Clean Energy Investment, 2009-13
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For the last five years, the Pew Charitable Trusts’ report series "Who’s Winning the Clean Energy Race?" has tracked clean energy investment, finance, and deployment trends in the world’s leading economies—those that comprise the Group of 20. During that span, a global recession, broad changes in energy markets, and uncertainty surrounding international policies on renewables and climate change have buffeted the industry. Despite these challenges, the clean energy sector is now a $300 billion fixture of the world economy.
Pew’s research has found that clean energy investment in developing countries has grown in real and relative terms. The scale and scope of renewable investment and deployment are expanding in emerging economies in response to national economic development goals, local priorities for the environment and health, and international cooperation to reduce global energy poverty.
This report examines why and where clean energy is expanding in key markets of developing countries. It includes projections for investment and deployment of electric generating capacity through 2030 in both developed and developing markets.
The world’s energy dynamic is changing in response to powerful economic, security, and environmental forces. Investment in and deployment of electricity infrastructure is shifting from the industrialized economies of the Northern Hemisphere to the emerging economies of the “global south”—developing nations that tend to be disproportionally concentrated in the Southern Hemisphere—and from conventional fossil fuels toward advanced clean energy technologies.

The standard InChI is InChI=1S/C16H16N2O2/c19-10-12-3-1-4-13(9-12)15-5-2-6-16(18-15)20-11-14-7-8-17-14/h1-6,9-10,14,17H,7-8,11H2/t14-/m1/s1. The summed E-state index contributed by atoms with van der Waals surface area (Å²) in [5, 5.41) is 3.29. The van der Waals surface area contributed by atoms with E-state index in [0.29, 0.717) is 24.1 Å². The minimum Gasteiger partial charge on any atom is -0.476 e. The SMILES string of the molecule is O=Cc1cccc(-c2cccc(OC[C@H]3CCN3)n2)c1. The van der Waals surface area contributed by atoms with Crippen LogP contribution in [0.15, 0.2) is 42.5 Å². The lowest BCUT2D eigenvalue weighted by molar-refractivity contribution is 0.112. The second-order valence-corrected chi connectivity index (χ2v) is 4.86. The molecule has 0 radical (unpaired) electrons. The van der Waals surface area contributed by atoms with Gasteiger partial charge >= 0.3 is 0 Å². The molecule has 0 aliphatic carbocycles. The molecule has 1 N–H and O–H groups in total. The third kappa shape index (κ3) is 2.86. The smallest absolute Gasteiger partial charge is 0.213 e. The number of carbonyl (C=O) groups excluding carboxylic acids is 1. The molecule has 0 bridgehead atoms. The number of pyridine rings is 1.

The Pew Charitable Trusts’ report series Who’s Winning the Clean Energy Race? has tracked clean energy investment, finance, and deployment trends in the world’s leading economies—those that comprise the Group of 20—since 2009.1 During that span, a global recession, broad changes in energy markets, and uncertainty surrounding international policies on renewables and climate change have buffeted the industry. Despite these challenges, the clean energy sector is now a $300 billion fixture of the world economy.
The overwhelming majority of worldwide clean energy investment occurs in the Group of 20—the world’s largest economies, such as China, the United States, the European Union, Japan, India, and Brazil. Together, the G-20 accounted for more than 90 percent of global clean energy investment over the past decade.
At the same time, however, Pew’s research has found that clean energy investment in developing countries has grown in real and relative terms. The scale and scope of renewable investment and deployment are expanding in these emerging economies in response to national economic development goals, local priorities for the environment and health, and international cooperation to reduce global energy poverty.